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review 2018-01-19 10:08
Dream Sight (Dream Waters #3) by Erin A. Jensen
Dream Sight - Erin A. Jensen

Dream Sight  is the third book in the Dream Waters Series. We go straight back into the thick of the action, with Charlie shouldering (literally) the weight of the mirage, whilst the Dragon King searches for his lost princess. There are red herrings, and diversions aplenty, as the pieces of the puzzle slowly come together. There are also fresh happenings that will be surprising, and enjoyable (and no, I'm not talking about the same events!)

 

Whilst this book feels like it is being wrapped up, there are also more loose ends, which lead nicely to the fourth book. Rose plays more of a part in this book, and Nellie also plays her part, with sorrowful consequences. Tristan plays a role in Mia's life (new character) and I can't wait to find out more about that.

 

I won't give out anything about the story, as I do feel you need to read these to get the full effect. Suffice it to say, the old favourites are there, new characters are introduced, and old enemies are there to despise.

 

As with books one and two, there were no editing or grammatical errors that disrupted my reading flow. The scenes flowed where they should, and kept my attention. Most definitely recommended by me, and I can't wait to continue with this series.

 

* A copy of this book was provided to me with no requirements for a review. I voluntarily read this book, and the comments here are my honest opinion *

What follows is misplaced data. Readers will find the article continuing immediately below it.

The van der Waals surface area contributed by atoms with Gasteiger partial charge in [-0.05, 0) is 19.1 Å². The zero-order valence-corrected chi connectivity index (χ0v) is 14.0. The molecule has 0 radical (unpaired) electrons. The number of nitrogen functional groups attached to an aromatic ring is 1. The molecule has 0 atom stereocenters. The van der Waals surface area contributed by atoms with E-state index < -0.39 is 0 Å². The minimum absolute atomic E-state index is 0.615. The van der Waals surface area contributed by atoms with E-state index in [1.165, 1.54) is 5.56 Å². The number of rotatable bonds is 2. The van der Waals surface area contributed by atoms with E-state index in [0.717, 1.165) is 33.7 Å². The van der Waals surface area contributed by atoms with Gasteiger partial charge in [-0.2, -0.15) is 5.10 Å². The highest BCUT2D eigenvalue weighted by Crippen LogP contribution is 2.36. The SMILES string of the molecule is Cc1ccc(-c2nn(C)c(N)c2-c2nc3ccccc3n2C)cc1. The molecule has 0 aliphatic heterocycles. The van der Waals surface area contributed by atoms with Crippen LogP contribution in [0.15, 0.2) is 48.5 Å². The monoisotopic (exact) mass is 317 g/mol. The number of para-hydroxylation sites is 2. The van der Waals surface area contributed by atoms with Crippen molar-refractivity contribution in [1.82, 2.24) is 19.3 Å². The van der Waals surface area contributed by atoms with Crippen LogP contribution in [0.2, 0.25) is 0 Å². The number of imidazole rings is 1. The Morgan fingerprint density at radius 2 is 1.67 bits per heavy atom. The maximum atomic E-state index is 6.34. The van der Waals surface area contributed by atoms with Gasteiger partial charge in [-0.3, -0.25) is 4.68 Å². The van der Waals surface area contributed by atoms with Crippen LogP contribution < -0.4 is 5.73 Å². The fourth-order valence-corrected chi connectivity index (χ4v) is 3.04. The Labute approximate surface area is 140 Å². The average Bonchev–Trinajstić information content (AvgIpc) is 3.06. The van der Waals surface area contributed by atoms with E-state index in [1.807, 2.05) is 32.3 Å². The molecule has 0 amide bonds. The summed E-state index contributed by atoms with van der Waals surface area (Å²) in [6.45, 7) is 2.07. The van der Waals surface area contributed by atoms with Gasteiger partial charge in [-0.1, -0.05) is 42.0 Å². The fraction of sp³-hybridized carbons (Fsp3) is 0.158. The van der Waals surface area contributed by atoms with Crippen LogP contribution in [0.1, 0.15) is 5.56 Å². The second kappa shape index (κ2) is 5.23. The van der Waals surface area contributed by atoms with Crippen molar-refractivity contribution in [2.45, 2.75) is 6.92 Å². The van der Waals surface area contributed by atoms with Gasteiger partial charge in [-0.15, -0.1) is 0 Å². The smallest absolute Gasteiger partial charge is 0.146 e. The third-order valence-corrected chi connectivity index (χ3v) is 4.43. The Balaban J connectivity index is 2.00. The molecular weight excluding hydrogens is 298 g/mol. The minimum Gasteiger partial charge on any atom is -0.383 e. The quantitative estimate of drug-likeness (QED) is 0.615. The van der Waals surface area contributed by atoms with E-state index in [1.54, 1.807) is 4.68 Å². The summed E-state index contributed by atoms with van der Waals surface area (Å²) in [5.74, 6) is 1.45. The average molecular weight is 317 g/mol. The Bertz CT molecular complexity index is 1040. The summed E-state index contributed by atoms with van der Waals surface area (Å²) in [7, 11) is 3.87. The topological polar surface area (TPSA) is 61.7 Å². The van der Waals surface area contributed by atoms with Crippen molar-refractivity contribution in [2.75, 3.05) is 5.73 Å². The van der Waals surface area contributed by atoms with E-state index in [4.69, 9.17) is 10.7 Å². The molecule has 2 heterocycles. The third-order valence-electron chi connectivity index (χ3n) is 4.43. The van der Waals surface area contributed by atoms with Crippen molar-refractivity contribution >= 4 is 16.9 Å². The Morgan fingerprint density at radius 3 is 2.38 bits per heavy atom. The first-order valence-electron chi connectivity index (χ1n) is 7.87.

Merissa

Archaeolibrarian - I Dig Good Books!

Source: archaeolibrarianologist.blogspot.de/2018/01/vbt-excerpt-reviews-giveaway-dream.html
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review 2018-01-18 03:30
The Dream of a Thousand Nights by Shira Anthony
The Dream of a Thousand Nights - Shira Anthony

This book is about a bunch of overgrown teenagers with raging hormones, irrational, stubborn and angry. There is no reason to their actions, no logic in their thoughts. The writing itself is on immature side. Disappointed. The rating is for the 40% I've suffered through.

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review 2018-01-16 14:03
Dream World (Dream Waters #2) by Erin A. Jensen
Dream World - Erin A. Jensen
Dream World takes you back to Charlie a few weeks after his release from the mental hospital. He is unsure what to do with himself, and also doesn't know what to make of the invitation given to him in the dream world by David. Since his release, he's heard nothing from David, or anyone there, and feels like he's been left - again. However, some advice comes from a mysterious stranger, who also gives him some different things to consider. Charlie needs to figure out just how to help Emma, who is fading by the day...
 
This story is intriguing and will definitely keep your attention. You won't know who to trust, or what to believe. It keeps you on your toes and you will love every moment. There is no such thing as good and evil, Light and Dark. Things are always shaded by the varying amounts of 'good' and 'evil'. Something dark doesn't necessarily mean bad, which is something Charlie has to learn for himself.
 
The scenes in here, although each chapter is told from a different perspective, helps to give the reader a more rounded version of what is going on, whilst still keeping them in the dark until necessary. It takes skill to write in such a way, and Erin A. Jensen has perfected that skill, in my opinion.